I’ll start by drawing what I take to be Nick Land’s view on the complete circuit of acceleration. then I’ll take a look at the leeches – decelerators – that he proposes. then I’ll sketch my own view of the necessity of runaway “suppressors” to keep the positive feedback running. in the meanwhile I’ll try and speculate what exactly l/acc and r/acc can mean in this view.
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Land posits a positive feedback cycle at the heart of modernity. this cycle, he insists, is a techno-commercial or techonomic one. the second part of this loop is already pretty well expressed in Marx’s M-C-M’ model. From Fine & Saad-Filho’s Marx’s Capital:
I’ll simplify this to:
similarly, Land proposes technology and science evolve in a similar cycle, a techno-scientific effort. as he puts it:
“Acquiring knowledge and using tools is a single dynamic circuit, producing techno-science as an integral system, without real divisibility into theoretical and practical aspects. Science develops in loops, through experimental technique and the production of ever more sophisticated instrumentation, whilst embedded within a broader industrial process. Its advance is the improvement of a machine.”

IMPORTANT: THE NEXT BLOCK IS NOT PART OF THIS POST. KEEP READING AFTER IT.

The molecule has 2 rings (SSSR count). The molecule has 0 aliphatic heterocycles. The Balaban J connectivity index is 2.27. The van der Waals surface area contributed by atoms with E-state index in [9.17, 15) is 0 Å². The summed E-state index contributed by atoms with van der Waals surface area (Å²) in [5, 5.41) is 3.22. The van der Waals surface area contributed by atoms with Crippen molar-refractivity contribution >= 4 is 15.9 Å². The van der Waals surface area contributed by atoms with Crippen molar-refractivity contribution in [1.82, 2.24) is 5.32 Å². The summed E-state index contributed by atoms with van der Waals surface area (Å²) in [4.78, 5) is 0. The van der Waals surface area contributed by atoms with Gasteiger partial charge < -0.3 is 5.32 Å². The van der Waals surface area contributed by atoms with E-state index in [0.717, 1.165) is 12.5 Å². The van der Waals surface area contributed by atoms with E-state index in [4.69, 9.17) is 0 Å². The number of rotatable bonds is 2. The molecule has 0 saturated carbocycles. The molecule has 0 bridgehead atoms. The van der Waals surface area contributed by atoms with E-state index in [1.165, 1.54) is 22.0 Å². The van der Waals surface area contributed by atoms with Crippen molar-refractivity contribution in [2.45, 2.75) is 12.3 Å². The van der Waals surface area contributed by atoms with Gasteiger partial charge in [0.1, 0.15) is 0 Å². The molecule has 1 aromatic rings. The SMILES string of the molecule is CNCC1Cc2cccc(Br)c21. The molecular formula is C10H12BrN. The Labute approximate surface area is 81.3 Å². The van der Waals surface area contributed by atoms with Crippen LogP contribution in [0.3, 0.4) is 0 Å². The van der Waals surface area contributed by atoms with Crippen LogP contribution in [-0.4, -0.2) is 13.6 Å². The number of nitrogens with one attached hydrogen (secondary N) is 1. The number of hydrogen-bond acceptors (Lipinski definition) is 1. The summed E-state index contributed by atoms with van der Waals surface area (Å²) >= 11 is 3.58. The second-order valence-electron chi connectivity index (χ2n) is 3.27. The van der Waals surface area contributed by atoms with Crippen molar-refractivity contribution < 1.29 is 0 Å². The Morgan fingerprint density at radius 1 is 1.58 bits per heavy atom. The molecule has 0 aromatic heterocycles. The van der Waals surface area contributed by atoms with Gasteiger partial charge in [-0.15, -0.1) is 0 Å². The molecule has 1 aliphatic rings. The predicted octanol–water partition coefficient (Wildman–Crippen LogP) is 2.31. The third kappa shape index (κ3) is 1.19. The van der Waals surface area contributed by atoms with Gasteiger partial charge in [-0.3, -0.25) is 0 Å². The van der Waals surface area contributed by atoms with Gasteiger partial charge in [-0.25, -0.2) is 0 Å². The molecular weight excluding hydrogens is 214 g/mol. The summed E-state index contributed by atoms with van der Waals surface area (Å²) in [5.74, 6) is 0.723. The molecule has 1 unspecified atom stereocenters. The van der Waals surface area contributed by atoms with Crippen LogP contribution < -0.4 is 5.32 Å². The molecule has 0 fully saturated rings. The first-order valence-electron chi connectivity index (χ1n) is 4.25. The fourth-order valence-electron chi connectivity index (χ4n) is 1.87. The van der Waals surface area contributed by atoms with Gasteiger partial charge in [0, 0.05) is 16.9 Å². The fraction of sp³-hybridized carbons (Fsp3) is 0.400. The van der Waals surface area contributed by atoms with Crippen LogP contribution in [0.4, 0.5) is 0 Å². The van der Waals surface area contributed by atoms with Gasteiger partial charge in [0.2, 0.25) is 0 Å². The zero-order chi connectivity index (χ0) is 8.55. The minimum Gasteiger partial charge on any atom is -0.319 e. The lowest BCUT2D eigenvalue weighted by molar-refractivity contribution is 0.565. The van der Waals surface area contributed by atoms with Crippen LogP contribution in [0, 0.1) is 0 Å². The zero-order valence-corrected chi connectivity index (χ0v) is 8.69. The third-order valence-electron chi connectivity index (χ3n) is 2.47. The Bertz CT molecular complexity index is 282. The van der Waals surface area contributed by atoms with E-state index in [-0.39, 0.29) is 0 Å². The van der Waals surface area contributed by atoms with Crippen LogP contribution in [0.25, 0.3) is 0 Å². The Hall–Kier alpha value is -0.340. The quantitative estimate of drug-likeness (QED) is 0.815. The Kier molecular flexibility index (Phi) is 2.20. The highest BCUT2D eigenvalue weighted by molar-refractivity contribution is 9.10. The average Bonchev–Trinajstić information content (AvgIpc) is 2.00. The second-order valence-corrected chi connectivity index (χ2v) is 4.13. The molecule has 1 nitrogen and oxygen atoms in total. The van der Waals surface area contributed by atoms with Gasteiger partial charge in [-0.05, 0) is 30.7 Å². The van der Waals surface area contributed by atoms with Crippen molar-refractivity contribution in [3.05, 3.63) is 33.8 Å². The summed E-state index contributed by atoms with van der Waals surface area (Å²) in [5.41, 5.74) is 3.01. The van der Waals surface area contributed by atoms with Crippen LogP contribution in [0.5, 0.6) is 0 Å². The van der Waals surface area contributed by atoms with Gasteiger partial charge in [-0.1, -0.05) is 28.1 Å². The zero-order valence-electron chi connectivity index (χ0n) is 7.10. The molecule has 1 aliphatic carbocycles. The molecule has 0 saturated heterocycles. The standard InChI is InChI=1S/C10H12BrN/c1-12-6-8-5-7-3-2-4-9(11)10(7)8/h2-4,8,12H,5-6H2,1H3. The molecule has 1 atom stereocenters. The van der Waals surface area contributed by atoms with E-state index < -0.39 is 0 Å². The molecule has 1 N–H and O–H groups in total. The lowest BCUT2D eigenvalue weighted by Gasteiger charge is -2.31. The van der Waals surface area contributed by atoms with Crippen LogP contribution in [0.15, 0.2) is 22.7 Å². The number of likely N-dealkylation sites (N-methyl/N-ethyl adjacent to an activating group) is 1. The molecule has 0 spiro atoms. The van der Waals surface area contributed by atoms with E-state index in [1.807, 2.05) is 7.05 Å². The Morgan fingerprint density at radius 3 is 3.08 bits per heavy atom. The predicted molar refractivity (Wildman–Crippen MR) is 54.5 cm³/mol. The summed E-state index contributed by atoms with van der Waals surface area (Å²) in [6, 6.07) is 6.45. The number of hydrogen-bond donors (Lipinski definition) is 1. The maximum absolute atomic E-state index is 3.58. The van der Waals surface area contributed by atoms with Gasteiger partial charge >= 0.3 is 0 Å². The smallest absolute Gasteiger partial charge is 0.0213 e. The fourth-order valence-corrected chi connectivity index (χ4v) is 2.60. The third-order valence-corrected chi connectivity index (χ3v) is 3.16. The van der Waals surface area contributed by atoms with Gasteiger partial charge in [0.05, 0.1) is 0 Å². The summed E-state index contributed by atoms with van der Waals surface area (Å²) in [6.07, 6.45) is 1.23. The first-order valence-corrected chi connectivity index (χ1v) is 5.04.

finally, the techno-commercial loop that characterizes modernity would be this:
below the levels here portrayed, it’s conceivable every node is, in itself, a positive feedback loop. finance capital, product design, gadget invention and theory building being the immediate sub-levels.
the more it happens, the more it happens.
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I won’t lie, I’m no great connoisseur of left-accelerationist thought. so I won’t talk a lot about it. my point of contention comes mostly from this line in the MAP:
“capitalism cannot be identified as the agent of true acceleration”
which implies something else is the true accelerator. what could that something else be?
I’ve heard hinted now and then that it could be the “industrial cycle” of technological development. since I’m guessing l/acc types want to pose capital as, at most, a once sympathetic medium for acceleration (now utterly decelerative), I’m supposing that such “agent of true acceleration” is the science cycle pictured above. is that correct? I’ll suspend criticism until this is more thoroughly established.
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as for “right acceleratism”, insofar as it can’t be identified with Land’s stance of “unconditional acceleration“, remains very poorly formalized or even addressed. some kind of transhumanist monarchism maybe? if that’s it, their interest is much more on the acceleration of the science cycle, as well, but with a subordination to very different norms than those that presumably would govern l/acc-type cycles. insofar as it isn’t an explicitly anti-capitalist monarchism we’re talking about, the commercial side of the cycle is still present, but with how much force?
lots of mysteries remain. but I won’t invent adversaries where none appears to be.